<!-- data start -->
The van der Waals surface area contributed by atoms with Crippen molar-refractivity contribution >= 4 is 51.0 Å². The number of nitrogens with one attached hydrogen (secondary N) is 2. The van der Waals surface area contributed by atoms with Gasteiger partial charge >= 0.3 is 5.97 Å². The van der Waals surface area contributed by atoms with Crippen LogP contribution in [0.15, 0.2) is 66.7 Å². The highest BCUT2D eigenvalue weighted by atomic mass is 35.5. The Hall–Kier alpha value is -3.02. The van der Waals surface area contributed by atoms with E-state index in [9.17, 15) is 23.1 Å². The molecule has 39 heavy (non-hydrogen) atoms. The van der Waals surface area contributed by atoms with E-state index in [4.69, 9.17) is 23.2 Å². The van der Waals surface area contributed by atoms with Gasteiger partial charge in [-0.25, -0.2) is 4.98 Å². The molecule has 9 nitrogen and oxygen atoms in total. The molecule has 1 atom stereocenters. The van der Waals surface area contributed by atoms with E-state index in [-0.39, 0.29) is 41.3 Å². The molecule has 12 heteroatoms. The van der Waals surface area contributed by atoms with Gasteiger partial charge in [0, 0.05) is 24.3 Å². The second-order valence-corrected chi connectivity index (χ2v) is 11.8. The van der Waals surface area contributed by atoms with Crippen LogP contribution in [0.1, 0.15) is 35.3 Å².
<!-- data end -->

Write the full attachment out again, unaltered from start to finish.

The van der Waals surface area contributed by atoms with Crippen molar-refractivity contribution >= 4 is 51.0 Å². The number of nitrogens with one attached hydrogen (secondary N) is 2. The van der Waals surface area contributed by atoms with Gasteiger partial charge >= 0.3 is 5.97 Å². The van der Waals surface area contributed by atoms with Crippen LogP contribution in [0.15, 0.2) is 66.7 Å². The highest BCUT2D eigenvalue weighted by atomic mass is 35.5. The Hall–Kier alpha value is -3.02. The van der Waals surface area contributed by atoms with E-state index in [9.17, 15) is 23.1 Å². The molecule has 39 heavy (non-hydrogen) atoms. The van der Waals surface area contributed by atoms with E-state index in [4.69, 9.17) is 23.2 Å². The van der Waals surface area contributed by atoms with Gasteiger partial charge in [-0.25, -0.2) is 4.98 Å². The molecule has 9 nitrogen and oxygen atoms in total. The molecule has 1 atom stereocenters. The van der Waals surface area contributed by atoms with E-state index in [-0.39, 0.29) is 41.3 Å². The molecule has 12 heteroatoms. The van der Waals surface area contributed by atoms with Gasteiger partial charge in [0, 0.05) is 24.3 Å². The second-order valence-corrected chi connectivity index (χ2v) is 11.8. The van der Waals surface area contributed by atoms with Crippen LogP contribution in [0.1, 0.15) is 35.3 Å².